Rheology of carbohydrate blends close to the glass transition: Temperature and water content dependence of the viscosity in relation to fragility and strength

Job Ubbink, Marina Dupas-Langlet

Research output: Contribution to journalArticlepeer-review

Abstract

Several modifications of the Williams-Landel-Ferry (WLF) equation that incorporate the water-content dependence of the viscosity are introduced and applied to the fitting the zero-shear viscosity of a systematic series of maltopolymer-maltose blends for water contents w between 4% and 70% (M. Dupas-Langlet et al., Carbohydrate Polymers 213 (2019) 147–158). These models include a previously published model that addresses the water-content dependence of the viscosity via a Gordon-Taylor-type modification of the C2 coefficient of the WLF equation. New models that are based on two simple assumptions are introduced: 1. The viscosity at the glass transition temperature Tg decreases exponentially with the water content and 2. The WLF coefficient C2 depends linearly on the water content. The modified WLF models allow to extract the so-called isoviscosity lines, that connect points of varying temperature and water content that are characterized by the same viscosity. Based on data obtained between T = −15 °C and 70 °C using shear rheology (w = 30–70% w/w) and dynamic mechanical thermal analysis (w = 4–9% w/w), we conclude that the models provide a good fit of the experimental data, and that additional data, specifically very close to the glass transition line, is needed, to assess the hypotheses underlying the various modified WLF models. It is established that the viscosity at Tg is dependent on the composition and decreases with the content of maltose and water. The modified WLF models are used to determine Angell's fragility parameter m and Roos’ strength parameter S. m and S are observed to increase, respectively decrease with increasing water and maltose content, signifying an increasing temperature dependence of the viscosity close to Tg with decreasing diluent content. The application of the isoviscosity concept to unit operations in the food and pharmaceutical industry is discussed. Specifically, we show how to analyze atomization, agglomeration, sintering and compaction using the isoviscosity concept.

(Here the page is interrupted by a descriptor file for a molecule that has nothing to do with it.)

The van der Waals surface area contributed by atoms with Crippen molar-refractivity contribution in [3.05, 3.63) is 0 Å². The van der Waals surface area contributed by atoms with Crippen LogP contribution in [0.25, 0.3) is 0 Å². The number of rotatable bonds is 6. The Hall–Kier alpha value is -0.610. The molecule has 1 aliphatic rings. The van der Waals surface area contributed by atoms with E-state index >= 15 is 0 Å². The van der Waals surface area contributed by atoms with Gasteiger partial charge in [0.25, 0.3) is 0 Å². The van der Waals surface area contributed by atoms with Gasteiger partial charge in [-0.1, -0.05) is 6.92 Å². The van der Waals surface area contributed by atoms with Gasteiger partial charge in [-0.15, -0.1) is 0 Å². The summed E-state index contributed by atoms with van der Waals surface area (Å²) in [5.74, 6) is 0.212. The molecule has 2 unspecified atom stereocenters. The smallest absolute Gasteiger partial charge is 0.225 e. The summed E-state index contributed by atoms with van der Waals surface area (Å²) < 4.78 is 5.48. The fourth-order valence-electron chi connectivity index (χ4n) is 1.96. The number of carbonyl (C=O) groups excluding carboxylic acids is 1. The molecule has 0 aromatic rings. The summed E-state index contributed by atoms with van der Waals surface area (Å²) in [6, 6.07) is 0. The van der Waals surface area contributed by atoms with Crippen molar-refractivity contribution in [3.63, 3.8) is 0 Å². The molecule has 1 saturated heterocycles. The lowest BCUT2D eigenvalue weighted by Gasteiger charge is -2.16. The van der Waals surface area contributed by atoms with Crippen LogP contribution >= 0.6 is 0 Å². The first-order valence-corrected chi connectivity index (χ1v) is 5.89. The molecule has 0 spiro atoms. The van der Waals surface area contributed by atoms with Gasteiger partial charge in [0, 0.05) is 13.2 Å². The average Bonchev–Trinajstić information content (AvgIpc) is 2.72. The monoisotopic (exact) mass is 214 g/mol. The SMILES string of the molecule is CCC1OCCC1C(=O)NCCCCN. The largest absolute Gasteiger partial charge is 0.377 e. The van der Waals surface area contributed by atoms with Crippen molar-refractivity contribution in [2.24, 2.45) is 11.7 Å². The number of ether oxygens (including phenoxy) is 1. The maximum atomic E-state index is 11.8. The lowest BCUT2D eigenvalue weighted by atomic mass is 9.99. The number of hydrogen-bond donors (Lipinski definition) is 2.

Original languageEnglish (US)
Article number109801
JournalFood Research International
Volume138
DOIs
StatePublished - Dec 2020

Bibliographical note

Publisher Copyright:
© 2020

Keywords

  • Agglomeration
  • Collapse
  • Differential scanning calorimetry (DSC)
  • Dynamic mechanical thermal analysis (DMTA)
  • Food powder
  • Glass transition
  • Plasticization
  • Sintering
  • Spray drying
  • State diagram
  • Sticky line
  • WLF equation
  • Water

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